I Choose You

Why Pokémon has remained in our hearts for the last 20 years


It was 1999, and I had just moved to a new home and a new school. I was really shy then, so it was hard to make new friends. Eating lunch and playing in the school yard by myself got pretty lonely really fast, so I finally decided to work up the courage to try to introduce myself to some kids on the playground.

One day, I nervously walked up to my classmates in the middle of recess while they were playing with their Game Boys, and tried my best to make new friends. My attempt quickly went astray, however. I didn’t have a Game Boy at the time. Also, how was I supposed to know what the hell a “poké de mon” was? It ended with the kids laughing at me and calling me a loser. Ill-equipped and obviously behind in what was “cool,” I walked back to my spot up against the brick wall, alone, and waited for recess to end.

When I got home from school, I spent an hour pleading with my mother to take me to the mall to buy something I had never even heard of before that day. After chipping away at my mother’s patience for an hour straight, she begrudgingly agreed to take us to the mall.

I stood in the aisle of the Best Buy, staring at these two boxes for what seemed like an eternity. One had a gnarly looking fire dragon on it. The other had beastly looking turtle with cannons coming out of its shell. It was a 10 year old’s Sophie’s Choice. I didn’t know what kind of journey awaited me inside these boxes, but I came to the conclusion that having a fire breathing dragon was a no-brainer. It has only been every boy’s fantasy since forever.

Once back home, I inserted my Pokémon Red cartridge into my brand new Game Boy. I chose Charmander as my starter. He would soon become my new best friend, and he and I would show those kids at school that I was cool enough to hang out with them.

I fired up my game and proceeded to roam the land of Kanto for the next five hours. The game was so entertaining I had forgotten about dinner, I had forgotten about my homework, and I had even forgotten the reason I had needed to buy and play the game in the first place. In those first few hours, I actually stopped caring about the kids at school (spoiler: they became my friends once I showed up with Charizard) and all I cared about was wanting to be the very best, like no one ever was! And so began my life long love of Pokémon.

Generations of kids all around the world have experienced similar memories and feelings over the past two decades with this media franchise. 2016 marks the 20th anniversary of Pokémon, and Nintendo has spared no expense to commemorate this landmark occasion. From special events held in Los Angeles, New York, and Tokyo, to the distribution of mythical Pokémon leading into the releases of Pokémon Go and Pokémon Sun and Moon; Pokémon is showing no signs of it’s relevancy diminishing.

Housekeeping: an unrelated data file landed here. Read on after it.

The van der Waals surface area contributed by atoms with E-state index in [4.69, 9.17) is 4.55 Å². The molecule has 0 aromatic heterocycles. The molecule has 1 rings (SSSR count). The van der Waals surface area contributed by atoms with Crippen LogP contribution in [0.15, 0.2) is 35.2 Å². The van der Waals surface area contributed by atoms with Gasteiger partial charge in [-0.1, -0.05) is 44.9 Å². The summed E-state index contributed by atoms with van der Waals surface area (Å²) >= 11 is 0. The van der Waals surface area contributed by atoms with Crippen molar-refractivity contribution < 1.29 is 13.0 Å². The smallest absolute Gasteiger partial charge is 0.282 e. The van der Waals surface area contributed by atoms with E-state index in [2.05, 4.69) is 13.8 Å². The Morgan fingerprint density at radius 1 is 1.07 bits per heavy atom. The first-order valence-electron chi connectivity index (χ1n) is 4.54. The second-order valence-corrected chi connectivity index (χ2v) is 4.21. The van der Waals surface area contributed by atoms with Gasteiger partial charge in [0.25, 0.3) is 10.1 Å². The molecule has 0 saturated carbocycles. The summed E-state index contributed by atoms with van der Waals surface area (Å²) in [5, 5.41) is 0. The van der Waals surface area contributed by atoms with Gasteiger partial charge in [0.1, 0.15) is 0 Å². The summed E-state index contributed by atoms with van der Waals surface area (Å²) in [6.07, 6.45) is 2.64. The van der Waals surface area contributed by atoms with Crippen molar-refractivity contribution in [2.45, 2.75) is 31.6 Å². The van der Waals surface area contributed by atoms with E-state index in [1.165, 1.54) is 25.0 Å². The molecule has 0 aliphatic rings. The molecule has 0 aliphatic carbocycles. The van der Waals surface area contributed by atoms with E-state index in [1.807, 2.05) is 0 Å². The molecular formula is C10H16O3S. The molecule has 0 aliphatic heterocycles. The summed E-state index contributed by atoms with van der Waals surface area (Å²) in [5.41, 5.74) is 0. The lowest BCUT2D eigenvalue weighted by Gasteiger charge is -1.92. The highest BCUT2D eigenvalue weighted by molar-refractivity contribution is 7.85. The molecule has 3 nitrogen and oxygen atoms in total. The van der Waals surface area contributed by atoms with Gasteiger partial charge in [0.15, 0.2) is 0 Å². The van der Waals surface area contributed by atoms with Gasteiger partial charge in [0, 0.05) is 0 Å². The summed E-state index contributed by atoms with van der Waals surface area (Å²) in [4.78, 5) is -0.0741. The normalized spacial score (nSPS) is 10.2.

Beyond the celebrations and the new games, Pokémon’s popularity continues long after other franchises have faded. Sure, it has cute monsters that can still put a smile on a 30-year-old’s face, and yes, it has a world brimming with charming characters and catchy theme songs, but the original concept of the franchise is what has created an indescribable soft spot in our hearts for Pikachu and his pals all these years later: There is something inherently personal to Pokémon’s original concept and design.

At its heart, Pokémon is all about friendships and the bonds that bring us together.

From the moment you turn on a Pokémon game, you are allowed to choose a partner who will join you on your adventure. During this adventure, you befriend other Pokémon to fill up your roster, while you and your original partner grow closer together. Every single Pokémon has a different personality and feelings that are all their own. When you show Pokémon affection, they feel it and reciprocate that affection by listening to you and being by your side every step of your journey together; much in the same way animals in reality do. Neglect your partner, and you will find that they become bitter and sad, and will ignore you.

During the game, you will also meet people who bond with you over each others mutual love for Pokémon. These people help you by giving you advice, sharing helpful items, or just helping you and your Pokémon become a stronger team.

The meeting of people doesn’t just pertain to non-playable characters in the game. Since the original games debuted in Japan in 1996, they have always allowed players to come together and experience the joy of Pokémon through trading Pokémon with each other and battling one another.

The ethos of friendship is integrated into the Pokémon franchise. The Pokémon trading card game is all about collecting and trading with others for your favorite Pokémon and making a team to battle other trainers. In the Pokémon anime, protagonist Ash Ketchum is always traveling with companions and making new friends who share his love of catching and training Pokémon. Not to mention him traveling everywhere with his best friend and most iconic Pokémon, Pikachu.